A U.S. science magazine produced by Massachusetts General Hospital has published an article on the “trash island” created by fraudulent computer-generated papers in the scientific literature (emphasis is mine):
Bad science can do lasting damage … [some studies] go beyond bad data and are wholly fraudulent from their inception. A curious subset of these are scientific papers that are generated by computer programs. Custom algorithms can contribute sections or even spin up whole papers by splicing together likely-sounding phrases or linguistically twisting already-published results. Such papers get printed, even by reputable publishers, and while many of these papers have been retracted, some are still being cited in the scientific literature years after their retraction.
The problem of academics and medical staff successfully publishing peer-reviewed gibberish is one we’ve written about previously at the Daily Sceptic. Although it’s good that the issue is being surfaced in pop-science magazines, the report itself adds little new information, being based entirely on the work of the tiny handful of volunteer bloggers and researchers who investigate fake papers. Instead it’s worth reading in full to study the responses by science insiders. It appears that the seeds are being sown for a destruction of confidence in science that could be even greater than the fallout from Covid.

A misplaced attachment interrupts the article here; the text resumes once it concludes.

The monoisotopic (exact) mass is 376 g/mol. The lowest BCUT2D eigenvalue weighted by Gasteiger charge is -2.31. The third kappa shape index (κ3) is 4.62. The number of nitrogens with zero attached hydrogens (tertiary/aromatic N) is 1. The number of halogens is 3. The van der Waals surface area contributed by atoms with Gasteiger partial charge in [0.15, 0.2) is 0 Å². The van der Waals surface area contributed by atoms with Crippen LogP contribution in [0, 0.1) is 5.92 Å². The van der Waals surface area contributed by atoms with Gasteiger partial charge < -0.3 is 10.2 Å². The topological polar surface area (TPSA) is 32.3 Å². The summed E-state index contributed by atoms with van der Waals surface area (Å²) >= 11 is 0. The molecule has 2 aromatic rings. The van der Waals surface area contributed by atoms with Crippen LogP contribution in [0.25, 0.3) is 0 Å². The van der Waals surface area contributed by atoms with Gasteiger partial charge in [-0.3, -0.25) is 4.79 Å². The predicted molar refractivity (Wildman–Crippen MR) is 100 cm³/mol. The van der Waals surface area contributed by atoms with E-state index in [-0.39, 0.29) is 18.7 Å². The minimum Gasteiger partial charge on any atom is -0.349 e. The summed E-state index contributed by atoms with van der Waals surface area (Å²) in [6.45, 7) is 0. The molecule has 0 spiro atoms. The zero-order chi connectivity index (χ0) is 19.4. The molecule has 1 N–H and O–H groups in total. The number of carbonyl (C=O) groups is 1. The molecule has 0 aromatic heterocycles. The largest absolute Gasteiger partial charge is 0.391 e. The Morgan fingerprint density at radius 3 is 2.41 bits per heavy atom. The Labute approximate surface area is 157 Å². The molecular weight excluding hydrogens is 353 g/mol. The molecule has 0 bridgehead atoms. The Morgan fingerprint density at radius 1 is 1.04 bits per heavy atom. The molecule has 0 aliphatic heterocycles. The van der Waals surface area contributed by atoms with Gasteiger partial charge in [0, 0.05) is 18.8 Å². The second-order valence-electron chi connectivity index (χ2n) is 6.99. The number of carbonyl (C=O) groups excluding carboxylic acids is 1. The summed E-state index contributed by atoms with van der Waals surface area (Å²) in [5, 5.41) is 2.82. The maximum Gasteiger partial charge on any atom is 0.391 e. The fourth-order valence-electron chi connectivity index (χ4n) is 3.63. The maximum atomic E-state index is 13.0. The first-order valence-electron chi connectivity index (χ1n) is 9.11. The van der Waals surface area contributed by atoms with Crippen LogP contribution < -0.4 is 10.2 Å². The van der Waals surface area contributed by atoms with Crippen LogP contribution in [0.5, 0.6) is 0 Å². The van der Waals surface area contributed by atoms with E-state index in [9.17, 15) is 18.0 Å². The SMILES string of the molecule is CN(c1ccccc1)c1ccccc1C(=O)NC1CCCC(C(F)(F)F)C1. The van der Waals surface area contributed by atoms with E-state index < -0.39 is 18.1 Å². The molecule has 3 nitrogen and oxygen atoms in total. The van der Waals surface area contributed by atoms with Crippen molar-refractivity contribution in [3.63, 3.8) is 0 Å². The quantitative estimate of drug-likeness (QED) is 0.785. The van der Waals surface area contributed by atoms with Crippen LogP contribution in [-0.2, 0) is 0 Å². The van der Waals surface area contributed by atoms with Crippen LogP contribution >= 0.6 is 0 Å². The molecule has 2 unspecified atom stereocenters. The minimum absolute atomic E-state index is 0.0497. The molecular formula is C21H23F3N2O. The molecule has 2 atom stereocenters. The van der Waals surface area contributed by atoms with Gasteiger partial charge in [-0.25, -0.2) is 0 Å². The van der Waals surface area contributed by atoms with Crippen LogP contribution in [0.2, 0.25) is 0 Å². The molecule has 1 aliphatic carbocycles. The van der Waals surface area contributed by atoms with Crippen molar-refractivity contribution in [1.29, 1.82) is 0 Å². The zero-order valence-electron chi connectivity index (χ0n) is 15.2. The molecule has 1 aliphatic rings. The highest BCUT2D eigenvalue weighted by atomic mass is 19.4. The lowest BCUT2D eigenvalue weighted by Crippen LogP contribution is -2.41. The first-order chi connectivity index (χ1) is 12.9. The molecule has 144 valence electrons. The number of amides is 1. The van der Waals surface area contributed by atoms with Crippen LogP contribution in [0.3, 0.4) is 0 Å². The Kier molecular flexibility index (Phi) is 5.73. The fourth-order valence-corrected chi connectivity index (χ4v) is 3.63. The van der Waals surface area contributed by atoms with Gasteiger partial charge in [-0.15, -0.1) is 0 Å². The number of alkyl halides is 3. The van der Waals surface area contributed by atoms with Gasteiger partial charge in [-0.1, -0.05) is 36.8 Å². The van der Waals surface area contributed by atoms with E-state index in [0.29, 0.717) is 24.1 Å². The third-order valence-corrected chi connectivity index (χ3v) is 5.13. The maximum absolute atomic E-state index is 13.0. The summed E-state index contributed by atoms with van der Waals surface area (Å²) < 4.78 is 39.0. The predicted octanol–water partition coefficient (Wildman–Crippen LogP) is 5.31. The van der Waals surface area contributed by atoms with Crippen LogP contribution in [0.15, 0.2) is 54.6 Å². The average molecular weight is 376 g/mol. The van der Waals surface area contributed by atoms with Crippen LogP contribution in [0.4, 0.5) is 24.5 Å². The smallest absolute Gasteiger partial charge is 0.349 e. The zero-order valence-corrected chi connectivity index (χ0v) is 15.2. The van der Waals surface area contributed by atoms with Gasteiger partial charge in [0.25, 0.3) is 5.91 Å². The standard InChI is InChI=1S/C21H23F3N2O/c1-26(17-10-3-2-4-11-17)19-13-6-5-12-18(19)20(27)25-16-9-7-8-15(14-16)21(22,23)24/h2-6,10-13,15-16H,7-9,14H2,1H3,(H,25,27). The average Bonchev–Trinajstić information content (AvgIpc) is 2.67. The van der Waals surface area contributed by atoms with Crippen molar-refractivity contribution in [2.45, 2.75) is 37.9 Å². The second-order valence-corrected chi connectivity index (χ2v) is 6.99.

To understand what might happen we need to briefly review the latest breakthroughs in the field of artificial intelligence.
Generative transformer models
20th century science fiction usually depicts artificial intelligence (AI) as cold, analytical calculating machines driven by pure logic. Twenty-first century AI is shaping up quite differently. The invention of generative transformer models has opened the era of creative, imaginative AI that can invent original material difficult to distinguish from that created by humans. A fun demonstration posted in recent days is the output of the DALL-E 2 model when asked to draw pictures of Kermit the frog.